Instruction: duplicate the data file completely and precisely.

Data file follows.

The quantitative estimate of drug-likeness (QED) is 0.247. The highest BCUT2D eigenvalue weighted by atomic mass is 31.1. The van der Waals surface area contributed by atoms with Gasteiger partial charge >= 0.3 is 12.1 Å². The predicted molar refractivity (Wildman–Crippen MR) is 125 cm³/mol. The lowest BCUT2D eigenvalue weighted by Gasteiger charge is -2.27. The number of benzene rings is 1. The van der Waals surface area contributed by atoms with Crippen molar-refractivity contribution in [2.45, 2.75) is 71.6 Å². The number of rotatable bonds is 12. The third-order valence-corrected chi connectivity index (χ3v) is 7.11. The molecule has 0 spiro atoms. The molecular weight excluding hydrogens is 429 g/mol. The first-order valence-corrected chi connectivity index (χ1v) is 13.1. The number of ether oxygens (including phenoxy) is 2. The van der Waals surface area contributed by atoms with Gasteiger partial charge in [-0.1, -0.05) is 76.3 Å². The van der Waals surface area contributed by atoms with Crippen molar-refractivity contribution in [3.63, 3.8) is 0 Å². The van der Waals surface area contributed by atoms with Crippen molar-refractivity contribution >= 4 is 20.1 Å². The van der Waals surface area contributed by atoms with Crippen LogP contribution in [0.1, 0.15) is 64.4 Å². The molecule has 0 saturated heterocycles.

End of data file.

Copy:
The quantitative estimate of drug-likeness (QED) is 0.247. The highest BCUT2D eigenvalue weighted by atomic mass is 31.1. The van der Waals surface area contributed by atoms with Gasteiger partial charge >= 0.3 is 12.1 Å². The predicted molar refractivity (Wildman–Crippen MR) is 125 cm³/mol. The lowest BCUT2D eigenvalue weighted by Gasteiger charge is -2.27. The number of benzene rings is 1. The van der Waals surface area contributed by atoms with Crippen molar-refractivity contribution in [2.45, 2.75) is 71.6 Å². The number of rotatable bonds is 12. The third-order valence-corrected chi connectivity index (χ3v) is 7.11. The molecule has 0 spiro atoms. The molecular weight excluding hydrogens is 429 g/mol. The first-order valence-corrected chi connectivity index (χ1v) is 13.1. The number of ether oxygens (including phenoxy) is 2. The van der Waals surface area contributed by atoms with Gasteiger partial charge in [-0.1, -0.05) is 76.3 Å². The van der Waals surface area contributed by atoms with Crippen molar-refractivity contribution in [3.63, 3.8) is 0 Å². The van der Waals surface area contributed by atoms with Crippen molar-refractivity contribution >= 4 is 20.1 Å². The van der Waals surface area contributed by atoms with Crippen LogP contribution in [0.1, 0.15) is 64.4 Å². The molecule has 0 saturated heterocycles.